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Bit of a youth problem?

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How long have you been a crazed psychopath?

Fright on time

I arrived as the day’s light was fading. The first thing which hits one if the funfair and in this case the ghost train is not the scariest thing! Then bang coming towards you is a youth with bloody clothes and an axe. Usually I’d hide or run, but you quickly realise that its Michael Myers of the Hallowe’en film franchise and it’s nothing to worry about!! Tonight the city is full of crazed lunatics, monsters and aliens in the name of celebrating this ancient tradition of remembering the dead.

Fright thing to do

Fright night begun in 2001 in a city with perhaps the strongest pre-Stateside trick or treat tradition for the villages around and perhaps most of the city celebrated Cakin Night, which appears to have died out in the 1990s. Fright Nights almost laissez-fair attitude to the appearance of goblins, werewolves, superheroes and vampires is much in keeping with that tradition, almost normalising dressing up, indeed the people wandering around had a certain ‘we do this all the time…don’t you’. So perhaps this is a sort of revival and hopefully those in the ‘anti-US trick or treat’ camp may realise this soon rather than condemn it as another Americanisation! Halloween is a European tradition (see October’s post last year)

Death walks amongst us!

Unlike the Stateside versions, namely that regularly done in NYC, there is no real parade as such…rather a catwalk. Here, a local DJ calls on the stage a cavalcade of curious concoctions and in typical radio fashion asked things like ‘how did you make your open wound so realistic?’ or ‘what are you?’ in some cases as the costumes ranged from the sublime to the ridiculous. Those who had put the most effort in were more than happy to pose for photographs attempting their best fearsome grimace often under layers on impenetrable make up.

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A digital monster!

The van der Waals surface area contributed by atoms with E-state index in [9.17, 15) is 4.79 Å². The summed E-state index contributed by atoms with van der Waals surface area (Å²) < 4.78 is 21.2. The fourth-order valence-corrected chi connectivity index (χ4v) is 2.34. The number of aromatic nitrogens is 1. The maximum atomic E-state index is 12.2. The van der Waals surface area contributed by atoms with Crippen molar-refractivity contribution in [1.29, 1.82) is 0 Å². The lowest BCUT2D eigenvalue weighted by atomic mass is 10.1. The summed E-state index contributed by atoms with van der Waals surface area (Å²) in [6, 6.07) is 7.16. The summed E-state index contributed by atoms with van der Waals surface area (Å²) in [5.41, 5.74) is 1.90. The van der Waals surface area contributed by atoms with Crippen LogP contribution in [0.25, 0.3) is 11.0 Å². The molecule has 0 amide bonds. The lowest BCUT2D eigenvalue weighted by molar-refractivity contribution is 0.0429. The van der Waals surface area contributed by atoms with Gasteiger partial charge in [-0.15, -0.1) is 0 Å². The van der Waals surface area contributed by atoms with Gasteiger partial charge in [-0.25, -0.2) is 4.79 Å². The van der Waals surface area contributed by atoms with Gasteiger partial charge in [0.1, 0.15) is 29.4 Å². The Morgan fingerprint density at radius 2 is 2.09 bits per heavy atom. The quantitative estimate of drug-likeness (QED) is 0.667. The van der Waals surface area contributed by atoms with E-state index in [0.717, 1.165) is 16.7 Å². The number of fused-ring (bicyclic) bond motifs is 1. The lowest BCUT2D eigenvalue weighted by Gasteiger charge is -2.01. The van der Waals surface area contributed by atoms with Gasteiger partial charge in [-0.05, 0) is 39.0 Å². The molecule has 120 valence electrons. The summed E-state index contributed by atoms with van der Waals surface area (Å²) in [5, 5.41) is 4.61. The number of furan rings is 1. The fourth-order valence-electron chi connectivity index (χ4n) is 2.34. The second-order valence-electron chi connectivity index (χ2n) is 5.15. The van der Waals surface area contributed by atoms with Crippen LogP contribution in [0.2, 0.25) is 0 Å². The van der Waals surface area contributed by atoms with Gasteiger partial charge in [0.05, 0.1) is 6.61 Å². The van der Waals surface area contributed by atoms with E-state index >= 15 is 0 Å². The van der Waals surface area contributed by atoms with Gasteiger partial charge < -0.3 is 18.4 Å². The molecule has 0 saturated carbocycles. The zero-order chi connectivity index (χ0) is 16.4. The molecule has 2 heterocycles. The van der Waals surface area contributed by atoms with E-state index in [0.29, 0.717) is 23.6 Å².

The festival has a number of different aspects including a Zombie enclosure, a living dead chorus line and most impressive sight of all a ghost galleon which glided down the streets with its crew menacing peering out and staring with dead eyes with all those seen. Another highlight was the impressive carved pumpkins, not just grinning faces but even scenes as well, putting my efforts deep in the shade.

More scary than you first thought!

More scary than you first thought

Fright Night, perhaps the UK’s greatest commercialisation of this odd day and although the closest to the US, has still a very English style and needs to supporting especially as it’s free.  Finally the best thing perhaps about Fright Night is that most years it’s always before Hallowe’en meaning when you’re stuck for ideas you’ll get your inspiration here. Come along a feel the thrill! Happy Halloween!

– images copyright Pixyled Publications

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Now that’s a pumpkin!

Custom revived: Halloween Guisering or Trick or Treating



Damn American custom…Japanese Knotweed of festivals

Ask any person on the night of Halloween and many will be against Halloween’s most famous tradition; Trick or treat. Many will give the reason as being that it has no basis in English tradition, but of course they are wrong…trick or treating did begin in Britain.


In the US, the first record of children Guisering is recorded in a newspaper in 1911 from Ontario, but interestingly by 1919, an author directly references that the customs undertaken are Scottish, as visiting other people’s homes to collect cakes, fruit and money was recorded in 1895 in Scotland.  However, the first reference of the term was in 1927 in Alberta. I have been unable to find the earliest English record of the import, it would be nice to think it came over with the American service men during the war, but as the custom itself was still not widespread in the US, being restricted to the western states, by that time this seems unlikely. The only hint of this is in Maureen Sutton’s excellent Lincolnshire Calendar, where a correspondent speaking on their childhood in the Stamford area in the 1950s notes: